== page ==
Lighting is essential to capturing quality photos. In many cases, you can use natural light by shooting products near a window or door that lets in plenty of light. It can also be helpful to use a light reflector (which can be as simple as a white poster board), so you can adjust how and where the natural light hits your product.   

However, you may also choose to use artificial light. This option can be particularly useful if you want to highlight physical features of your product that may be hard to capture with natural light. For example, if you want to showcase the texture of a watch band and details of a watch face, you may have better luck with an artificial light source, which you can focus more precisely on the product. 

Step 2: Set Up Your Product Shoot

Once you have your materials, you can move on to setting up your product photography shoot. There are a few different ways to set up a professional-looking shoot with your DIY product photo studio.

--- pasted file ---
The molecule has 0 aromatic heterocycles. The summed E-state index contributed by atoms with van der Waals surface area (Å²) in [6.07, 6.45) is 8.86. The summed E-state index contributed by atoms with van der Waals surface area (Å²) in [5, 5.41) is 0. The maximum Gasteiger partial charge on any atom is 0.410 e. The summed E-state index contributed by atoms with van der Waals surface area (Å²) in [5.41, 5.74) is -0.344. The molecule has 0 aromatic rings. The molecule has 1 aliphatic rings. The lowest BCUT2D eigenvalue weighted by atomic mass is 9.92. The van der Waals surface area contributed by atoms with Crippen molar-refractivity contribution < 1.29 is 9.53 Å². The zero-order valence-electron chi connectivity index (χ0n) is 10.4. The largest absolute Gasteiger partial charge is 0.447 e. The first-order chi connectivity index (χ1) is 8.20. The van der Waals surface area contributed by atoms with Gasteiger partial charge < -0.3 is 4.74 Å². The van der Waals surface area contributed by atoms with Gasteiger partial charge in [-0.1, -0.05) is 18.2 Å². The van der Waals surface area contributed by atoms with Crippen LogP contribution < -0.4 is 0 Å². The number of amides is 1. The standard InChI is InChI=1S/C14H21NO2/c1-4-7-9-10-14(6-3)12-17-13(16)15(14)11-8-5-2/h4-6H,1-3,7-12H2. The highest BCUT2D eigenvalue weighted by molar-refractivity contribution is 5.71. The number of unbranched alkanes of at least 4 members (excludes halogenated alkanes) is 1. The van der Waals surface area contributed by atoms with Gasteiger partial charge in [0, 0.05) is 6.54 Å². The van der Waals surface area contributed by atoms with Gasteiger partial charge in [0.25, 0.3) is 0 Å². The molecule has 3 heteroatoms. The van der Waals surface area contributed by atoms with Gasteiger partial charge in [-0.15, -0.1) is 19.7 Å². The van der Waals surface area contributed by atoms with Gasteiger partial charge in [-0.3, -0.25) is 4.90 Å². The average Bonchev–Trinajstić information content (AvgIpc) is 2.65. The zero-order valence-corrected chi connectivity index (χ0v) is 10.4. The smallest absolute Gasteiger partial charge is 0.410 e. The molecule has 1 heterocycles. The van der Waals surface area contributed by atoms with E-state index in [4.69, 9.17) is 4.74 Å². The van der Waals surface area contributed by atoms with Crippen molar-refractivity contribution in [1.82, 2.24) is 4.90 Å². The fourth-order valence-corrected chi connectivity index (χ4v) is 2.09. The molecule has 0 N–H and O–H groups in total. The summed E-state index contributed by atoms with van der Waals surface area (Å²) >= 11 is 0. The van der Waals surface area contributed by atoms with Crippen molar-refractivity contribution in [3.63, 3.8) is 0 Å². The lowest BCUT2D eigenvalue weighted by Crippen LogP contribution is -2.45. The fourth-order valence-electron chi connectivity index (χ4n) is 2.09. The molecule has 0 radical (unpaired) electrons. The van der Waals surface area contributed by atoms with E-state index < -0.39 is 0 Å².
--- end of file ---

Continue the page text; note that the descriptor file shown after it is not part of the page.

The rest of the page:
Seamless

A seamless or sweep background ensures that you don’t see any corners, edges, or blemishes behind your product—all you see is the product itself. With this setup, you will use a large, bendable background (like a poster board or piece of sturdy paper) that curves down from the wall and under your product. When you shoot these photos, the background will essentially become invisible. 

To set this up, begin by taping the backdrop to the wall or another surface (like a sturdy box). Make sure that the backdrop is long and large enough to accommodate the product. Then, position your light sources, including any reflectors, to minimize shadows on your product. 

yarn bird